Alabama pretends it had a dirigible mooring mast on a hotel.

A video posted by This is Alabama pretends that Birmingham’s Thomas Jefferson building had a tower intended as a mooring mast for dirigibles.

It didn’t.

Thomas Jefferson Building "Dirigible Tower - Birmingham, Alabama

Which is not to say Birmingham does not have a connection to the zeppelin craze of the 1920’s.

It certainly does.

The tower was built in 1929 as a publicity stunt to gain attention for the new hotel by capitalizing on the worldwide fascination with airships inspired by the success of Graf Zeppelin, which crossed the Atlantic in 1928 and made a round-the-world flight in 1929.

And if Birmingham wants to celebrate civic pride by promoting this connection to a fascinating time in aviation history, good for Birmingham!

Postcard of Hotel Thomas Jefferson

Postcard of Hotel Thomas Jefferson. (Tichnor Brothers Collection Location, Boston Public Library)

Birmingham was not alone in trying to capture the public’s love of airships in the 1920s and 1930s. Several buildings around the United States installed “dirigible mooring masts” as publicity stunts during that era. The most famous, of course, is the one atop New York’s Empire State Building, but there is also one in Chicago (which I discussed in a piece for Chicago’s NPR affiliate WBEZ: “Zeppelin Poseurs: Why Chicago’s Airship Dreams Never Took Off“) and even in Buffalo, New York.

But while these were great marketing tools, they would have been disastrous mooring masts.

The spindly little structure on Birmingham’s building was never actually intended as a mooring mast for dirigibles, which place tremendous structural loads on their mooring masts; a 776-foot airship like Graf Zeppelin acts like a giant sail, and the slightest wind against such a tremendous surface puts a huge load on anything to which it is attached. The mooring mast used to secure Britain’s R.101, for example — which is shown in the Alabama video — could withstand a force of thirty tons and was secured to eight pieces of concrete that were each 12 feet square and embedded six feet deep in the ground, and the mast itself was a massive structure. It also had an elevator (lift) to carry passengers up and down the mast.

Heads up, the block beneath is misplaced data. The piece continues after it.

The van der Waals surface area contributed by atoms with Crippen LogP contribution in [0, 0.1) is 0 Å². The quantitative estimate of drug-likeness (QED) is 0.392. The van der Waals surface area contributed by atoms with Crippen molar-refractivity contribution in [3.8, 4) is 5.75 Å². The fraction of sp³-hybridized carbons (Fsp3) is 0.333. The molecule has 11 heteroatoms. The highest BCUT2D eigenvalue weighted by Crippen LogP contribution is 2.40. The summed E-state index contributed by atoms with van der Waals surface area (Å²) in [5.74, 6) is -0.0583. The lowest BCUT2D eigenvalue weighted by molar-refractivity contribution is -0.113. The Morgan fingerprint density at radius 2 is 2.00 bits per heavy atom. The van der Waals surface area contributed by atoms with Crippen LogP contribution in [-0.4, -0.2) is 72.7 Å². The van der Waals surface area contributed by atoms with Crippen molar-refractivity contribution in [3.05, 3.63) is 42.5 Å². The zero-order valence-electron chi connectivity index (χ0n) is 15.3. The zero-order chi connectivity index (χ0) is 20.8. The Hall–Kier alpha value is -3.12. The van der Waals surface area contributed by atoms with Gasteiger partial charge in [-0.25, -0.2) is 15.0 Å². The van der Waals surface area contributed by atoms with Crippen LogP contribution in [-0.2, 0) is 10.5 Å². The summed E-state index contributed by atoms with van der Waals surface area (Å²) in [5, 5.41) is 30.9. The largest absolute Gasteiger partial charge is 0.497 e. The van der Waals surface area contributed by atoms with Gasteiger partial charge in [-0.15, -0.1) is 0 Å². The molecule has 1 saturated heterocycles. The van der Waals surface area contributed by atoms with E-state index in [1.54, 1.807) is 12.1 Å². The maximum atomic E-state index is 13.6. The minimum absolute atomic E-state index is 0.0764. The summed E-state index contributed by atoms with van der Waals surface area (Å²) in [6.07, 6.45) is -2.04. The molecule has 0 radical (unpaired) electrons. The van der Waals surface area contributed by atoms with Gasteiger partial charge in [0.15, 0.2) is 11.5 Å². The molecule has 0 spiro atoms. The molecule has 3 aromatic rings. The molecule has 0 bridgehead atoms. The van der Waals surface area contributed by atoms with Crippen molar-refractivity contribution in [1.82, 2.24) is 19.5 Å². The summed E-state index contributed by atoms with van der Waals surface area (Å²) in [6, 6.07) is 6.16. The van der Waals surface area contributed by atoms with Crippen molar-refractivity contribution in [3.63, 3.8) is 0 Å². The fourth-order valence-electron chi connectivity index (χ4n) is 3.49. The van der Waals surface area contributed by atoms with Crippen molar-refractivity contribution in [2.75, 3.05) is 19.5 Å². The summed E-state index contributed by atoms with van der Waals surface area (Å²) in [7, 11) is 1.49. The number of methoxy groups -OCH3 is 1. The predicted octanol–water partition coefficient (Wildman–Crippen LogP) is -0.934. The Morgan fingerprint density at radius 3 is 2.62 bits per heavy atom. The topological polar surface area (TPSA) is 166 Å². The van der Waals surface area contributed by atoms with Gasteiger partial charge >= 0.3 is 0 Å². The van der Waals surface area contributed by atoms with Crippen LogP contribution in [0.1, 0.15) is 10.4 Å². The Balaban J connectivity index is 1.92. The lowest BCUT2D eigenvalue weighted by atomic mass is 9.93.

Cardington Airship Mast

The airship mast at Cardington, England with R.101

Diagram of Cardington mast

Diagram of Cardington mast

The skinny tower in Birmingham could never have withstood the loads exerted by an airship.

Spindly tower at Thomas Jefferson Building

Spindly tower at Thomas Jefferson Building

I found the following photo of the structure posted by an urban explorer; it is easy to see that an airship would have ripped this “mast” off the building in the slightest wind, assuming the thin middle section of the tower didn’t fail first, which seems likely.

Urban explorers at Birmingham's Thomas Jefferson building

Nor does this “mooring mast” have any way for passengers to embark or disembark; there isn’t so much as a ladder connecting the top of the mast to the roof of the building.

But Birmingham, Buffalo, and other cities can take pride in their desire to be seen on the cutting edge of technology and to associate themselves with the future — even if only for the purpose of public relations.

Meanwhile, enjoy this great video from the folks at This is Alabama, and congratulations to Birmingham on the renovation of this beautiful old building.

Thomas Jefferson building's dirigible tower

Have you ever wondered what the tiny structure on top of Birmingham's Thomas Jefferson Tower is for?

Posted by This is Alabama on Tuesday, February 21, 2017

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